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Enterprise Architect | Artificial Intelligence | Digital Transformation | Design Thinker | Strategy

What is COMPANY’s best competitive strategy to succeed in the Industrial Internet of Things

Executive Summary

Industrial Internet of Things (IIoT) has created a fantastic enabler for optimising how enterprises operate, only comparable with the introduction of the concept of business process at the beginning of the 20th Century. With IIoT solutions implemented, quick winners are not only gaining in operational efficiencies (e.g. visibility, agility), but the consequential improvement in productivity by reduction in mean time to repair (MTTR) and warehousing for parts, but also helping businesses generate even more positive margins by enabling a “Just in Time” approach of service and a cost reduction.

From the two questions presented, the platform strategy seems to be receiving more coverage from the internet community and, hence the appeal to discover more details on the competitive strategy.

Although there are a myriad of important aspects to cover around the IIoT industry, this report will focus mainly around:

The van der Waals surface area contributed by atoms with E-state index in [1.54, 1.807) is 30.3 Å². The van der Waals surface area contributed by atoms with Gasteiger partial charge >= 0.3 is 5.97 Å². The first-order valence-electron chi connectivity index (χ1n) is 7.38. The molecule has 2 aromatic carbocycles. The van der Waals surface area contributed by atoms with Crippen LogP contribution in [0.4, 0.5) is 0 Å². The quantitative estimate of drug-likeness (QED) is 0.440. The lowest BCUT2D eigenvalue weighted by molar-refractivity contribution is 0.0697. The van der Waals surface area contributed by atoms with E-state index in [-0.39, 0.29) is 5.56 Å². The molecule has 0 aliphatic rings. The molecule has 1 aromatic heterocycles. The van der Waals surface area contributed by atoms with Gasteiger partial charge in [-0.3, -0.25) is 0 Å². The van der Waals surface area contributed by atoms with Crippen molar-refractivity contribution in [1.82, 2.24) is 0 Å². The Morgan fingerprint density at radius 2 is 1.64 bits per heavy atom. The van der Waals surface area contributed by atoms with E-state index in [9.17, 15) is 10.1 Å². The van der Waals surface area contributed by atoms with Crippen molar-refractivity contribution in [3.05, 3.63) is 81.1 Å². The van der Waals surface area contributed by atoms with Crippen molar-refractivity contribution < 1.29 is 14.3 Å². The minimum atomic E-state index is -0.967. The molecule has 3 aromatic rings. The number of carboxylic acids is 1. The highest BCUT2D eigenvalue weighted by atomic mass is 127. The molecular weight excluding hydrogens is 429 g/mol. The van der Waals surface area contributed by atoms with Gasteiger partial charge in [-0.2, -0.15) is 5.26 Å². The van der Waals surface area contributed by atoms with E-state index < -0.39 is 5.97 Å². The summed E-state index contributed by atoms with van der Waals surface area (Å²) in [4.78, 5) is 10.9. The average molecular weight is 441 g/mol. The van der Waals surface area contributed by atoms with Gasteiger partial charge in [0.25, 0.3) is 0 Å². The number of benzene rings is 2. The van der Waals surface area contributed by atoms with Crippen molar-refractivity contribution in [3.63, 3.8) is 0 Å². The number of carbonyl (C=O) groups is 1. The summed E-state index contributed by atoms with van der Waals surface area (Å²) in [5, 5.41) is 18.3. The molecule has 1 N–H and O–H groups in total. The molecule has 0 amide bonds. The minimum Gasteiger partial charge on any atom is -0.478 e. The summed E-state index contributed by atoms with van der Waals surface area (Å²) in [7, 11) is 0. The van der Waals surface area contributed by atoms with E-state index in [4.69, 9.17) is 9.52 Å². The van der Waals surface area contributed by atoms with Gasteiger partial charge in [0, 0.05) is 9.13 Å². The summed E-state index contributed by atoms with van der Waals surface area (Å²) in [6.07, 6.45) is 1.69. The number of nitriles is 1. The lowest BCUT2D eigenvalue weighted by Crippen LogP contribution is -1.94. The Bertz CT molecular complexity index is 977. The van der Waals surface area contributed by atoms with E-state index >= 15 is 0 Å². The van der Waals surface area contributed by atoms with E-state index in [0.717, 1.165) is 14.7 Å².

• How can COMPANY satisfy and maintain their current customer base?
    • What are the strategic boundary choices and partnerships for COMPANY?
    • How could COMPANY align the organisation’s design for an IIoT market?

From its inception, it has been visible that as IIoT expands, there is a greater role for software than for the traditional hardware based solutions used specifically at an industrial level. Also, advances in Big Data and Machine Learning reflect the need of having an Artificial Intelligence (A.I.) layer built into IIoT solutions. COMPANY’s overall mission fits accordingly with these two specific findings.

Our recommendations are:

  • Use frameworks such as SAFe to keep COMPANY agile and responsive to change;
  • Leverage and expand partnerships, starting with the website;
  • Keep a close eye on creating or partnering with differentiating complements, software (like A.I.) and hardware (sensors).

Introduction

As of the 1st of August 2017, Google returned over 38.3M results when you entered the search term “Industrial Internet of Things”, if you could read each link in a minute, it would take 72 years to consume all the information that has been generated for a term that is only 13 years old (although the concept first mention found was in Scientific American, similar concepts have existed since the dawn of computers). Even though it might be small in comparison with other topics and technologies in terms of available links, the potential impact is more significant for businesses than most others. As Jamie Carter summarises the potential impact of IIoT in the very title of his article “Forget smart fridges: the Industrial Internet of Things is the real revolution”, where Bill Morelli from IHS gives us the very essence of where are the imperatives for businesses in IIoT: “Industrial IoT is strongly focused on improving the efficiency, safety, and productivity of operations with a focus on return on investment”.